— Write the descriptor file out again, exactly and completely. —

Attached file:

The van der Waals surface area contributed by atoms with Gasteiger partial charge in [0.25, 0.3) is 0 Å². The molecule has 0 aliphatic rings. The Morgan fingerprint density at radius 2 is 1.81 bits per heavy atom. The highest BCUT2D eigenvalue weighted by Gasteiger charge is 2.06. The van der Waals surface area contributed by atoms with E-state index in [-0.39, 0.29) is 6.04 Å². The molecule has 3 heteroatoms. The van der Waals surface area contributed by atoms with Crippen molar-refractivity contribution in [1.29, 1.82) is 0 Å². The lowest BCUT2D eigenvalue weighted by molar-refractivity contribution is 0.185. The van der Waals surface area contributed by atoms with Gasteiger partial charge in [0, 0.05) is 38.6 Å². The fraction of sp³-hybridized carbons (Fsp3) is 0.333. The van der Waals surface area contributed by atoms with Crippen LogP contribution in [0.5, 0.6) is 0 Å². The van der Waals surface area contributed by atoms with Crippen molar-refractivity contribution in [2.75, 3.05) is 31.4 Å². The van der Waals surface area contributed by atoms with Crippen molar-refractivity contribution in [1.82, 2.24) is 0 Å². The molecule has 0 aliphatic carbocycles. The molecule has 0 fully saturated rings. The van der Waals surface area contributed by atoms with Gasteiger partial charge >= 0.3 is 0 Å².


The van der Waals surface area contributed by atoms with Gasteiger partial charge in [0.25, 0.3) is 0 Å². The molecule has 0 aliphatic rings. The Morgan fingerprint density at radius 2 is 1.81 bits per heavy atom. The highest BCUT2D eigenvalue weighted by Gasteiger charge is 2.06. The van der Waals surface area contributed by atoms with E-state index in [-0.39, 0.29) is 6.04 Å². The molecule has 3 heteroatoms. The van der Waals surface area contributed by atoms with Crippen molar-refractivity contribution in [1.29, 1.82) is 0 Å². The lowest BCUT2D eigenvalue weighted by molar-refractivity contribution is 0.185. The van der Waals surface area contributed by atoms with Gasteiger partial charge in [0, 0.05) is 38.6 Å². The fraction of sp³-hybridized carbons (Fsp3) is 0.333. The van der Waals surface area contributed by atoms with Crippen LogP contribution in [0.5, 0.6) is 0 Å². The van der Waals surface area contributed by atoms with Crippen molar-refractivity contribution in [2.75, 3.05) is 31.4 Å². The van der Waals surface area contributed by atoms with Crippen molar-refractivity contribution in [1.82, 2.24) is 0 Å². The molecule has 0 aliphatic carbocycles. The molecule has 0 fully saturated rings. The van der Waals surface area contributed by atoms with Gasteiger partial charge >= 0.3 is 0 Å².